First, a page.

In Hrishikesh Mukerjee’s winsome Kisi Se Na Kehna, Utpal Dutt’s buttoned-down patriarch looks down on all things modern as evil and a threat to Indian culture. He insists on finding a traditional, illiterate daughter-in-law for his son (Farooque Shaikh).
As it turns out, his son is in love with a smart, educated doctor (Deepti Naval). He doesn’t have the courage to evoke his heart patient father’s wrath and devises an elaborate scheme to pass her off as a village-dwelling sanskari bahu until the truth is discovered and preconceptions are cast off.
Mukerjee makes a good point about unfair prejudices with a healthy mix of amusement and sympathy.
Somewhere in that bombastic tone and overblown revolution of Shree Narayan Singh’s Toilet: Ek Prem Katha lies a similar story of a quick thinker and his offbeat tactics, scrambling to create an environment of coexistence between his dynamic wife and bigot bapu.
Except the problem here is even more basic than education — it’s the right to relieve oneself in private.
Open defecation is a cause for great concern in India, one that grows despite campaigns, catchphrases and allocated budgets revealing irregularities in supervision as well as its object’s warped views on sanitation.
Toilet: Ek Prem Katha has something pertinent to say but isn’t clever enough to venture beyond screaming platitudes to underscore its milieu of antiquated values.
It’s the sort of meaningful cinema that pauses to linger on Sana Khan’s cleavage, lust over Sunny Leone, jest about Hrithik Roshan’s thumb detail, and where Mathura district’s small-town fervour and conservatism fills the frames, yet characters talk Ray Ban and Syria and idle away on smartphones quite comfortable in their toilet-less existence.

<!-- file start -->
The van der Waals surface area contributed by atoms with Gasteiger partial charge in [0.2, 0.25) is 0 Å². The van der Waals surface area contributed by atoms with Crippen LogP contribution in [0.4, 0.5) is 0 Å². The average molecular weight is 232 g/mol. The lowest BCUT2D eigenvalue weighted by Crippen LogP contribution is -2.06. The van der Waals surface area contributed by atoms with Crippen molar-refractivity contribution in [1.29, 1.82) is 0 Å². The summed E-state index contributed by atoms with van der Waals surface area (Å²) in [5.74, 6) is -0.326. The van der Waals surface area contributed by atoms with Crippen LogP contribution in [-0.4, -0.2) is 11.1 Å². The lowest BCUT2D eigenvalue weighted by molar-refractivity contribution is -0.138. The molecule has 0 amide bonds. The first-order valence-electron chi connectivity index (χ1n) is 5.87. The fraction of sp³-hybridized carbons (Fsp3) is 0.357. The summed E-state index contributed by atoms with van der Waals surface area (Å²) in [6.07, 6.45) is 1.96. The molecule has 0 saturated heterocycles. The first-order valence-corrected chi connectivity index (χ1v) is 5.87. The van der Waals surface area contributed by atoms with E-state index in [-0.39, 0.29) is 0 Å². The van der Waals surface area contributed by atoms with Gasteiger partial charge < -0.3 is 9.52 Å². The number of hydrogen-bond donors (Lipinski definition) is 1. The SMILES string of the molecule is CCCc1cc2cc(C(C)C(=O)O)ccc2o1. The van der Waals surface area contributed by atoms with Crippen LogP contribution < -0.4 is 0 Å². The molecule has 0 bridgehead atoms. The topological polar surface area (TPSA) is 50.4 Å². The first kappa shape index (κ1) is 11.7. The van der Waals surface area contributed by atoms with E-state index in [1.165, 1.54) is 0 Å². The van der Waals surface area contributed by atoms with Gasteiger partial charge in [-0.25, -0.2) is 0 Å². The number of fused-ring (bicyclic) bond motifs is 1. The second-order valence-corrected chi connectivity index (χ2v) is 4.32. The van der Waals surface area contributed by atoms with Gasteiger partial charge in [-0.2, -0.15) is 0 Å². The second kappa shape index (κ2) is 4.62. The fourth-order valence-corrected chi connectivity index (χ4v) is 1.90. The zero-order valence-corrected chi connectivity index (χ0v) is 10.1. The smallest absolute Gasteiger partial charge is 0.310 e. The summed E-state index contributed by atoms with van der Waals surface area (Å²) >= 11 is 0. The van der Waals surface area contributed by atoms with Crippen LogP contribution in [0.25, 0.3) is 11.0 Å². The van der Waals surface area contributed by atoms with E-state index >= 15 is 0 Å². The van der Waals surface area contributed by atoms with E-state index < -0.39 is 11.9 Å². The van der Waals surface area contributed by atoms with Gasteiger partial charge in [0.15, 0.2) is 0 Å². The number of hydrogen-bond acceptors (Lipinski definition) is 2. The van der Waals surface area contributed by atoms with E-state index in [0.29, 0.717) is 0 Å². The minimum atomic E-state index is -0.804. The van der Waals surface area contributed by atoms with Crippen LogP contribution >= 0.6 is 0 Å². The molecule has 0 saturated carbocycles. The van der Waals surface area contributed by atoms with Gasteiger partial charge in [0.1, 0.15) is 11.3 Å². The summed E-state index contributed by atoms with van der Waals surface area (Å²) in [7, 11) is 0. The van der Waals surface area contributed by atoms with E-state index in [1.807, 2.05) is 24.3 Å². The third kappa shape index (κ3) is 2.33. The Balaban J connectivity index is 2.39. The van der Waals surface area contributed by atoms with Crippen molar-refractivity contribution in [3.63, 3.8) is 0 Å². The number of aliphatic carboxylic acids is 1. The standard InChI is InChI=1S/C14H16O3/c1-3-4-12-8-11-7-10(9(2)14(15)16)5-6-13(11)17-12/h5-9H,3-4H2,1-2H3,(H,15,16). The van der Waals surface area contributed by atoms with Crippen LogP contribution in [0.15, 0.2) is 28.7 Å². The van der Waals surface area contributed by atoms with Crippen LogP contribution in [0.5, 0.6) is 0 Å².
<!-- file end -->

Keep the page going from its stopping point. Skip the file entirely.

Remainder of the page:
More implausibility follows when a considerable chunk of its 161 minutes running time is wasted to manufacture a romance between a 36-year-old Keshav (Akshay Kumar) and a studious Jaya (Bhumi Pednekar) over a stale pattern of he stalks-she berates-he ignores-she pursues-both fall in love and get married.
Akshay’s age is repeatedly pointed out lest we forget how gutsy it is for a superstar to play a character almost 14 years younger than his real age. Perhaps it’s the generation gap that makes it hard for him to fathom why his new bride is making a big fuss over the lack of toilet in their house.
Jaya is livid to learn about the existence of an early-morning communal event wherein women squat in the fields and lighten their load over gossip and gas.
Used to doing the deed in privacy, such humiliation is unacceptable to her. Although Keshav is unable to understand her firm resistance at first, he comes up with ingenious ways — jugaad — to ensure she doesn’t have to join the ‘lota party’ even as his dogmatic father refuses to permit a toilet at home.
The Keshav-Jaya story acquires a more personal skin in crisis. Keshav may be a product of his conditioning but he’s driven by his emotions. An ordinary man’s ascension into decency and compassion and a woman’s tenacity to accept nothing short of what’s her fundamental right is what lends Toilet heft, if only the director had focused more on this.
As long as it appears to be a domestic matter, there’s credibility in Keshav-Jaya’s challenges as well as the solidarity they deal it with. But when it becomes a full-blown crusade, it’s almost sycophantic in its politics. As is Toilet‘s sanctimonious tone and melodramatic inclinations that takes every possible complexity — social, cultural or religious — and shoves it down the viewer’s throat in the garb of half-hearted feminism, rushed protests and simplistic resolve.
Toilet treads unevenly between movie and movement. It only works well when it allows Akshay Kumar’s influential charisma and Bhumi Pednekar’s fiery spirit to use their instinctive humour, warmth and spontaneity to build a relationship that’s based on something more sound and striking than the sight of Sudhir Pandey’s pee.